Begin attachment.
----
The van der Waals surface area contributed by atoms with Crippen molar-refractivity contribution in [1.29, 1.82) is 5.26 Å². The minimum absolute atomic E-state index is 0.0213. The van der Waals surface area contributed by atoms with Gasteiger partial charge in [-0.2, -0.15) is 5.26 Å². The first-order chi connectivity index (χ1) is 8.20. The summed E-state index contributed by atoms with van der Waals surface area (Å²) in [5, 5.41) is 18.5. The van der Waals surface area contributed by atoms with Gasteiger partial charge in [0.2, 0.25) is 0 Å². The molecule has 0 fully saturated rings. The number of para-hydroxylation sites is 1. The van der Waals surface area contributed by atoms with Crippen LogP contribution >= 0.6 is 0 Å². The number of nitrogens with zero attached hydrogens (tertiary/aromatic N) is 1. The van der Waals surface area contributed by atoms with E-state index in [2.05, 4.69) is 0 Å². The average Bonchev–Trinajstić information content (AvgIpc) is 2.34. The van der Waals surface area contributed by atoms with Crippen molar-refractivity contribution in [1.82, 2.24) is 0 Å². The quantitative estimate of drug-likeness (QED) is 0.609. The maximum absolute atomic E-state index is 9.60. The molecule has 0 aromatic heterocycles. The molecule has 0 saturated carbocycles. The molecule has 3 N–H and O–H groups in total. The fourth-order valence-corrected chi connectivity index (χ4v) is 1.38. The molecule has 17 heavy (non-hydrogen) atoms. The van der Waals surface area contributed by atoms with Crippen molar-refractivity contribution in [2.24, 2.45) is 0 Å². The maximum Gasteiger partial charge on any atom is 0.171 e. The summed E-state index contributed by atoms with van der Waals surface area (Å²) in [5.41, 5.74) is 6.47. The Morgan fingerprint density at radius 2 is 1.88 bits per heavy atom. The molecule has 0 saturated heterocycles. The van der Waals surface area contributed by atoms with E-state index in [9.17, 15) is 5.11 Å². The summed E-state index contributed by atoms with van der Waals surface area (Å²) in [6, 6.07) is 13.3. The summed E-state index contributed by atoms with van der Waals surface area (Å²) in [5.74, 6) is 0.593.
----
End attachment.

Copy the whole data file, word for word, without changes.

The van der Waals surface area contributed by atoms with Crippen molar-refractivity contribution in [1.29, 1.82) is 5.26 Å². The minimum absolute atomic E-state index is 0.0213. The van der Waals surface area contributed by atoms with Gasteiger partial charge in [-0.2, -0.15) is 5.26 Å². The first-order chi connectivity index (χ1) is 8.20. The summed E-state index contributed by atoms with van der Waals surface area (Å²) in [5, 5.41) is 18.5. The van der Waals surface area contributed by atoms with Gasteiger partial charge in [0.2, 0.25) is 0 Å². The molecule has 0 fully saturated rings. The number of para-hydroxylation sites is 1. The van der Waals surface area contributed by atoms with Crippen LogP contribution >= 0.6 is 0 Å². The number of nitrogens with zero attached hydrogens (tertiary/aromatic N) is 1. The van der Waals surface area contributed by atoms with E-state index in [2.05, 4.69) is 0 Å². The average Bonchev–Trinajstić information content (AvgIpc) is 2.34. The van der Waals surface area contributed by atoms with Crippen molar-refractivity contribution in [1.82, 2.24) is 0 Å². The quantitative estimate of drug-likeness (QED) is 0.609. The maximum absolute atomic E-state index is 9.60. The molecule has 0 aromatic heterocycles. The molecule has 0 saturated carbocycles. The molecule has 3 N–H and O–H groups in total. The fourth-order valence-corrected chi connectivity index (χ4v) is 1.38. The molecule has 17 heavy (non-hydrogen) atoms. The van der Waals surface area contributed by atoms with Crippen molar-refractivity contribution in [2.24, 2.45) is 0 Å². The maximum Gasteiger partial charge on any atom is 0.171 e. The summed E-state index contributed by atoms with van der Waals surface area (Å²) in [5.41, 5.74) is 6.47. The Morgan fingerprint density at radius 2 is 1.88 bits per heavy atom. The molecule has 0 saturated heterocycles. The van der Waals surface area contributed by atoms with E-state index in [9.17, 15) is 5.11 Å². The summed E-state index contributed by atoms with van der Waals surface area (Å²) in [6, 6.07) is 13.3. The summed E-state index contributed by atoms with van der Waals surface area (Å²) in [5.74, 6) is 0.593.